After an entire year of waiting, Christmas is finally upon us! Today, Australians all around the country are celebrating with a family barbeque, day at the beach, coconut rum balls and plenty of gift unwrapping.
What about the rest of the world? Around the globe, people celebrate Christmas with all kinds of traditions. Here’s a snapshot of the Christmas customs most of us never experience.
Los Cabos, Mexico
In Los Cabos, Mexico, Christmas is usually celebrated from 12 December to 6 January. The biggest event on the calendar is Christmas Eve, Noche Buena or ‘Good Night’, which is spent with family.
Like in America, turkey is a common inclusion at family feasts in Los Cabos. One not so familiar meal choice is romeritos, a typical Mexican dish with dried shrimp and potatoes in a mole (chocolate and chilli) sauce, accompanied with a very sweet Mexican alcoholic drink known as rompope.
Children usually write a letter to Yisus 'al nino Jesus' asking for gifts, which they receive on the morning of 25 December, from Jesus and Santa Claus, or on 6 January, from the Three Wise Men. If they’re lucky, they might receive gifts on both days!
Many Mexicans also celebrate Candeleria, marking the end of the Mexican Christmas celebrations on 2 February.
In Peru, rather than national traditions, each region has their own customs, with different food and drink to go alongside it.
In Lima, it is traditional to eat turkey, pork, panettone (sweet bread), and even drink hot chocolate – despite the fact that it is summer in December.
People celebrate on both Christmas Eve and Christmas Day – the most important celebration for Peruvians is the night before at midnight on the 24th - known as Noche Buena or ‘Good Night’.
It’s not just New Year’s Eve that is celebrated with fireworks, but also Christmas. Children stay up to midnight to see the fireworks and open presents with their families.
In the Andean regions of Peru, families exchange gifts on 6 January after celebrating the arrival of the Three Wise Men for the Epiphany.
While Christmas trees are popular, it is the Nacimientos (Nativity Scenes) that are most popular in Peruvian homes. They may be constructed from wood, pottery or stone, and appear to be a typical nativity scene, but if you look carefully you will see that the animals are actually llamas and alpacas.
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Christmas in Germany is the storybook experience many of us dream about – mulled wine, snow-lined streets and endless amounts of handcrafted decorations.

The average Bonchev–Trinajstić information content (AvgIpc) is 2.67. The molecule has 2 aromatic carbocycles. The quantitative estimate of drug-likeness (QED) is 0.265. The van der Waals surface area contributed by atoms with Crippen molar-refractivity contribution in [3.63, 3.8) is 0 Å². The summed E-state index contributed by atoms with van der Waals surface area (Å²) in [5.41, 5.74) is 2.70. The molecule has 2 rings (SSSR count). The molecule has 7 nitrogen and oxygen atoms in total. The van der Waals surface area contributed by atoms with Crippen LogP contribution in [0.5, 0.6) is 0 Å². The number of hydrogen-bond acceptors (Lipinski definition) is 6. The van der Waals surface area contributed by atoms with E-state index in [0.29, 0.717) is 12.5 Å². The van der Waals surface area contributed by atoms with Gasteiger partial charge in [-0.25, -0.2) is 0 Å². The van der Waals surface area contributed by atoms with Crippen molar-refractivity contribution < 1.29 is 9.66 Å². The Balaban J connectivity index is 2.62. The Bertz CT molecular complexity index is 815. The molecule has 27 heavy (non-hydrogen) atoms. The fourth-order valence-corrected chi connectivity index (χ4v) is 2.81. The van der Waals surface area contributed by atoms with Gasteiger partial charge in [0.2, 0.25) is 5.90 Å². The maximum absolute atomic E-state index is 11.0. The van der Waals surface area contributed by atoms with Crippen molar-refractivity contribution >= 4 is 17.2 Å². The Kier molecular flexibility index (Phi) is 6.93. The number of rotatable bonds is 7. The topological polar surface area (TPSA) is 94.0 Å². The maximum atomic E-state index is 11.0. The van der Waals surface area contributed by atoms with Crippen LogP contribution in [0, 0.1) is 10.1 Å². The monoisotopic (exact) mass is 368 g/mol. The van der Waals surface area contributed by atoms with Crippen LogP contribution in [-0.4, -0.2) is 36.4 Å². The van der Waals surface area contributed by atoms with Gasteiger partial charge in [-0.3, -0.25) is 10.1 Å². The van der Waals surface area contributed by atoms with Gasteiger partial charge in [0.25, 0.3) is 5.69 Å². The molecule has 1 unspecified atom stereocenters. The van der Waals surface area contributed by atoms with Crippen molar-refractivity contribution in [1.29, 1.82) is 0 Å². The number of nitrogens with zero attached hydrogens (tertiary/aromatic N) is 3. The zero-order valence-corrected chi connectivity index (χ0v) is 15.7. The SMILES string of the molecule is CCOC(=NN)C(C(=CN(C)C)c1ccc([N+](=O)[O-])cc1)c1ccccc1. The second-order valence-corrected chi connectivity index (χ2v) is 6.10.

Goose is the traditional dish on Christmas Day, as well as rabbit or a roast, accompanied by traditional German sides such as apple and sausage stuffing, red cabbage, potato dumplings and stollen (a popular fruit bread).
Throughout Germany, Christmas markets celebrate seasonal customs and traditions in historical settings – and there’s over 150 to choose from!
Beautifully decorated stalls offer handicrafts and gifts, festive baked treats, gluhwein (mulled wine) and delicious regional specialities. Choirs and brass-bands provide festive musical accompaniment.
Particularly popular with visitors are Nuremberg's Christkindlesmarkt and the Striezelmarkt in Dresden.
The Christmas tree was supposedly invented in Germany. According to legend, the Christmas tree had its genesis in Freiberg in 1419 when bakers hung sweets and baked treats from the branches of a tree, and the children of the city were invited to ransack the tree on New Year's Day.
Christmas is one of the major holidays in the United States of America, celebrated in a myriad of ways reflecting the diverse and multi-cultural make up of the nation.
Aside from the collective traditions of the Christmas tree, Santa Claus and mistletoe, different regions have their own customs.
At typical Christmas lunch/dinner includes roast ham or turkey, cranberry sauce, and an abundance of side dishes, followed by a dessert of pumpkin pie and fruit cake with brandy sauce.
Christmas decorations, in particular lights are hugely popular around the USA. The Grove in LA is home to a 30-metre Christmas tree, which hosts an annual event to celebrate the lighting of the tree.
Big-name pop stars have performed at the event in the past including Robin Thicke, Backstreet Boys and Far East Movement.
Ways to celebrate Christmas in the US are as diverse as the number of States. Some quirky festive events include:
- Catch Santa in his board shorts and favourite Hawaiian shirt for the 10th Annual 'Surfin Santa' in San Diego. Visitors can even pose for photos with Santa on his giant surfboard.
- The San Luis Obispo Downtown Association’s 40th Annual Holiday Parade is one of the largest parades on the California Coast. The event features nearly 100 types of floats with vehicles, marching bands, dancers and more.
- Macy’s 26th Annual Great Tree Lighting in Union Square Park, San Francisco, showcases more than 33,000 energy-efficient LED lights accompanied by 1,100 shining ornaments. Arrive early and reserve a spot at the Cheesecake Factory, which provides a bird's-eye view of Union Square.